(Katie has since returned to Catholicism)

Something doesn’t add up. So I did some digging, and by digging, I mean watching two BBC specials, reading a few articles, and streaming one South Park episode. Here’s what I’ve come up with on Cruisolo … I mean, Scientology.

What is Scientology?

L. Ron himself as pictured on the Scientology website

Scientology began in 1952 by Sci-Fi writer L. Ron Hubbard, and based its core beliefs around his book Dianetics. This book outlined a sort of self-help method involving counseling with the help of an E-meter, a machine that’s kind of like a lie detector, only it reads ‘emotions’ instead. This is called auditing. With this practice, people are introduced to the teachings of Hubbard about the nature of the universe, and people. The BBC sums it up this way:

“It is L. Ron’s belief that humanity is infected with spirits of dead space aliens banished to earth by an intergalactic warlord, lord Xenu”

an intergalactic warlord who was like the original Hitler, or something. And that we need to free ourselves from these clingy souls, called Thetans, and pursue a sort of enlightenment, or a stage called ‘Clear.’ These, and other important secrets of Hubbard’s teachings, however, are only revealed as you move up several “OT levels” in the faith, each stage requiring payment and statements of loyalty.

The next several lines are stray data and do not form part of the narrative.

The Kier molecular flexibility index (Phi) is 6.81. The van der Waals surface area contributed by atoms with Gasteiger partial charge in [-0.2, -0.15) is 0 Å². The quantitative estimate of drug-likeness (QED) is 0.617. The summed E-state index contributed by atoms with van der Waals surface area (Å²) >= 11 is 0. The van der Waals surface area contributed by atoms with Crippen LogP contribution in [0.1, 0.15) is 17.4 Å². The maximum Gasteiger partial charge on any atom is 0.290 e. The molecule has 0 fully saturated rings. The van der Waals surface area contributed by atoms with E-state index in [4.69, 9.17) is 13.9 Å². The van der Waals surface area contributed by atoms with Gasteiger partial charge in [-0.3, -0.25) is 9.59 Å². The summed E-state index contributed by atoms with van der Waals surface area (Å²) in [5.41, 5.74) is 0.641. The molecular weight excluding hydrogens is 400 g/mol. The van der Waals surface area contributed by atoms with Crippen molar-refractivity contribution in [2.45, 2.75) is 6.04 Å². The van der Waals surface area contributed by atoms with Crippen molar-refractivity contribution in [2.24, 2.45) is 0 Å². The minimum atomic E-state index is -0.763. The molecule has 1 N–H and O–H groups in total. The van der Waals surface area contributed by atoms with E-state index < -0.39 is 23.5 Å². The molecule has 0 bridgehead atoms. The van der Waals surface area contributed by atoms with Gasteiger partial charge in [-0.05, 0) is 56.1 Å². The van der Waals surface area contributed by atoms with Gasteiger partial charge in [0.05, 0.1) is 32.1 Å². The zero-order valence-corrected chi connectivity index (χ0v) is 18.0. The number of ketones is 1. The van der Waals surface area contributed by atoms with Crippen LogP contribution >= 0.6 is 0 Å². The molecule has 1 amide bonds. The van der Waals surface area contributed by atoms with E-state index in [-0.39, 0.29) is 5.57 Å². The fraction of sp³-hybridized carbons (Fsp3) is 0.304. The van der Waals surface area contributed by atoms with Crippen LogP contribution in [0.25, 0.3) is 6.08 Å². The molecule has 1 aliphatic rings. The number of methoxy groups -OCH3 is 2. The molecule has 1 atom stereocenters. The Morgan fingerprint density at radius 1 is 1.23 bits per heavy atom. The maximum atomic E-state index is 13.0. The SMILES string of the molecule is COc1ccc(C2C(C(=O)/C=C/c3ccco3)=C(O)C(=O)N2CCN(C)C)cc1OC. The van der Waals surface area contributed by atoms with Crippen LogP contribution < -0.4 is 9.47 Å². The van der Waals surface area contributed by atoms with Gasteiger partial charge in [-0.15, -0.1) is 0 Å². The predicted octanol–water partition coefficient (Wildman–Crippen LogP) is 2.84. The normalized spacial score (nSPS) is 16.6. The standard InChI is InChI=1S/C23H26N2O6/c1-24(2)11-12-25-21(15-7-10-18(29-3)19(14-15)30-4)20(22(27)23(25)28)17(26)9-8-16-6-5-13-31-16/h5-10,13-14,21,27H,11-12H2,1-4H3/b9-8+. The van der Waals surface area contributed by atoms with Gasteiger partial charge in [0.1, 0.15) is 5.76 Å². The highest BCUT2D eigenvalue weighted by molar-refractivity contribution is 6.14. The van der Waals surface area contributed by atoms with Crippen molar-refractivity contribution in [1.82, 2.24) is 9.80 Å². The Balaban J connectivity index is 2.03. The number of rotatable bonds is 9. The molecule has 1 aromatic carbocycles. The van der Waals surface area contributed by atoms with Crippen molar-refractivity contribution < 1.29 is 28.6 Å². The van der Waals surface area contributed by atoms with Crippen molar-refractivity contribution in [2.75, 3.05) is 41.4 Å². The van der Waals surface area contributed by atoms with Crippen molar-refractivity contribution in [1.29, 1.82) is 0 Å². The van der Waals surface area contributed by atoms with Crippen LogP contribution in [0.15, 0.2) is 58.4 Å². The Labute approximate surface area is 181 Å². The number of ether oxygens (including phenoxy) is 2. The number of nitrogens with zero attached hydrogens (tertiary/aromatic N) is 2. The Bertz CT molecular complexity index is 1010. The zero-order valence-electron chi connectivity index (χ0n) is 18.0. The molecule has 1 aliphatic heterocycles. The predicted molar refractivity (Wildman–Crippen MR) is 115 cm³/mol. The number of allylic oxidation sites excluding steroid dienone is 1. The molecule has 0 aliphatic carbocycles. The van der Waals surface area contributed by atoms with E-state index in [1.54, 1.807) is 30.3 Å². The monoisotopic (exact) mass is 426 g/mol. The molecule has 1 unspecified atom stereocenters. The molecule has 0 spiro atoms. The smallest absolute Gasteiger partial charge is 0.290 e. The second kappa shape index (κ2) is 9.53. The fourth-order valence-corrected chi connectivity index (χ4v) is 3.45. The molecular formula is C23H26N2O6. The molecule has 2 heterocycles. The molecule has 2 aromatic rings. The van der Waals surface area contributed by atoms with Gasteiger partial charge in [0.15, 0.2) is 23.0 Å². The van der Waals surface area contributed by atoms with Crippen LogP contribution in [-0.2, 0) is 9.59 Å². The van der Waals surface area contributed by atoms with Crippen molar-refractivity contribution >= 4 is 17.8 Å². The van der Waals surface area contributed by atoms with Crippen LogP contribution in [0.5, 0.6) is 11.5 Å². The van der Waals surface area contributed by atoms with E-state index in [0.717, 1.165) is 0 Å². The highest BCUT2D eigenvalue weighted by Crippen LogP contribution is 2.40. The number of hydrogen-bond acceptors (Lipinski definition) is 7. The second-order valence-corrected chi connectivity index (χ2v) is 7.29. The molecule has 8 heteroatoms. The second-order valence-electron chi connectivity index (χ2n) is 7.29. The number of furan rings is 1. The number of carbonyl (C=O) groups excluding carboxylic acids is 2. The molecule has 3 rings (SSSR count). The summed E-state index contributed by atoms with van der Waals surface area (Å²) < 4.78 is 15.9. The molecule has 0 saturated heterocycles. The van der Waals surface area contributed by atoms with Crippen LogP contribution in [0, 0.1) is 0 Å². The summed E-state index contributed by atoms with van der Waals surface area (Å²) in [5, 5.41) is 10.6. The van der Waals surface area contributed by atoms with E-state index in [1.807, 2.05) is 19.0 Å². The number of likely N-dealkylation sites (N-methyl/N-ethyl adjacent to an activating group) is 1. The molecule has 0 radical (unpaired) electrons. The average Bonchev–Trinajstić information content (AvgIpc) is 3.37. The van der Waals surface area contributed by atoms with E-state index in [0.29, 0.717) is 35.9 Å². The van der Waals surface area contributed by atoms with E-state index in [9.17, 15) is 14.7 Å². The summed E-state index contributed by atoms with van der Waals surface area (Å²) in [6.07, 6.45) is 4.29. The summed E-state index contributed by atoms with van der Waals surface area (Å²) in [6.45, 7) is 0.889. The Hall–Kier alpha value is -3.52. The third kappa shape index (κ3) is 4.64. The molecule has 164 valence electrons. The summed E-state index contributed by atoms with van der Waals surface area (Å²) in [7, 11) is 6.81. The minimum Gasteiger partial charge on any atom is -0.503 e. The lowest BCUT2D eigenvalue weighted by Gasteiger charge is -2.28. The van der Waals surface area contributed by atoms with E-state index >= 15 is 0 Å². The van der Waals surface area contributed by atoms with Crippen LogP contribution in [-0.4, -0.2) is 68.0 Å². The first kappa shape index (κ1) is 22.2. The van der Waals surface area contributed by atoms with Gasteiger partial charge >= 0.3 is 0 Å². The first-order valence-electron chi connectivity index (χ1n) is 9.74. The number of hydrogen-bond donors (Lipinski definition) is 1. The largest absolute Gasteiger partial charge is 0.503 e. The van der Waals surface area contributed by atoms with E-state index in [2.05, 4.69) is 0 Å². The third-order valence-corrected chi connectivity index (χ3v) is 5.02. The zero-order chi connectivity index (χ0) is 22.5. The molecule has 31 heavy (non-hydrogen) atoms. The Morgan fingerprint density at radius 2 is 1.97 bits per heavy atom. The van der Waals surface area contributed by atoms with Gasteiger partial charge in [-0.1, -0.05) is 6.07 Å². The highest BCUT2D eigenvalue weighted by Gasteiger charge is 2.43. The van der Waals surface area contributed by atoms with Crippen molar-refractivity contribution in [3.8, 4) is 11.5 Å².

What’s the big controversy?

Well, Scientology has achieved status as a tax-exempt religion in the US, but not in Canada or Britain. Once it achieves such status, it gets a lot more freedom to defend itself against accusations that it is a ‘cult,’ which have come from far and wide. (Not me though! Scientology is the best! Yay!) Because, you see, you can get away with quite a bit when you say, “Oh, that’s just part of our religion. You can’t discriminate against our religious practices.” Especially when your ‘religious practices’ involve purposefully charging your believers up the proverbial ‘wazoo’ to move up to Operating Thetan level Seven, like Kirsty Alley. (Take That Pierce Hawthorne, and your level six laser lotus!)

Or when they include making copies of each member’s most intimate secrets that were obtained during ‘counseling’ to threaten them with should they choose to leave. Or their threats to sue and muckrake nearly everyone who chooses to critique the so called ‘Church.’ Or their habit of forcing families to cut off contact with any members who choose to leave the church. (Which may put Cruise in an awkward spot with his daughter, Suri.)